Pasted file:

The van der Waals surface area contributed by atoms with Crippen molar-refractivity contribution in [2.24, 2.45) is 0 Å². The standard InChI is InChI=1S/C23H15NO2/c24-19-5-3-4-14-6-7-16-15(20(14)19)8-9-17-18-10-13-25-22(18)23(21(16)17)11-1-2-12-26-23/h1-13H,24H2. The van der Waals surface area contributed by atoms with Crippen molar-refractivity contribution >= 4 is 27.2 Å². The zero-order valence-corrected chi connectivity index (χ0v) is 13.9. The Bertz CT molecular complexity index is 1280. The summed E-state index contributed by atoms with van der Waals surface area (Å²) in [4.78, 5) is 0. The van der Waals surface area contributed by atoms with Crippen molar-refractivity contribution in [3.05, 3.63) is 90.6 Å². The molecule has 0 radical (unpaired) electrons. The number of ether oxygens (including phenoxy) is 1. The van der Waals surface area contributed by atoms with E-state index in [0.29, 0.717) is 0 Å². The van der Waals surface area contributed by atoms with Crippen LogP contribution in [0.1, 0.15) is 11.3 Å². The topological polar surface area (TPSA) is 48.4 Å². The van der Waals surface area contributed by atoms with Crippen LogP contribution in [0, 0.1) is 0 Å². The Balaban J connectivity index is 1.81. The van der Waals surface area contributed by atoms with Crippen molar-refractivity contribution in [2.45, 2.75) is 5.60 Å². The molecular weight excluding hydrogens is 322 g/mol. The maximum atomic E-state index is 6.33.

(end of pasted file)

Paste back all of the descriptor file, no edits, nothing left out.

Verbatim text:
The van der Waals surface area contributed by atoms with Crippen molar-refractivity contribution in [2.24, 2.45) is 0 Å². The standard InChI is InChI=1S/C23H15NO2/c24-19-5-3-4-14-6-7-16-15(20(14)19)8-9-17-18-10-13-25-22(18)23(21(16)17)11-1-2-12-26-23/h1-13H,24H2. The van der Waals surface area contributed by atoms with Crippen molar-refractivity contribution >= 4 is 27.2 Å². The zero-order valence-corrected chi connectivity index (χ0v) is 13.9. The Bertz CT molecular complexity index is 1280. The summed E-state index contributed by atoms with van der Waals surface area (Å²) in [4.78, 5) is 0. The van der Waals surface area contributed by atoms with Crippen molar-refractivity contribution in [3.05, 3.63) is 90.6 Å². The molecule has 0 radical (unpaired) electrons. The number of ether oxygens (including phenoxy) is 1. The van der Waals surface area contributed by atoms with E-state index in [0.29, 0.717) is 0 Å². The van der Waals surface area contributed by atoms with Crippen LogP contribution in [0.1, 0.15) is 11.3 Å². The topological polar surface area (TPSA) is 48.4 Å². The van der Waals surface area contributed by atoms with Crippen LogP contribution in [0, 0.1) is 0 Å². The Balaban J connectivity index is 1.81. The van der Waals surface area contributed by atoms with Crippen molar-refractivity contribution in [2.45, 2.75) is 5.60 Å². The molecular weight excluding hydrogens is 322 g/mol. The maximum atomic E-state index is 6.33.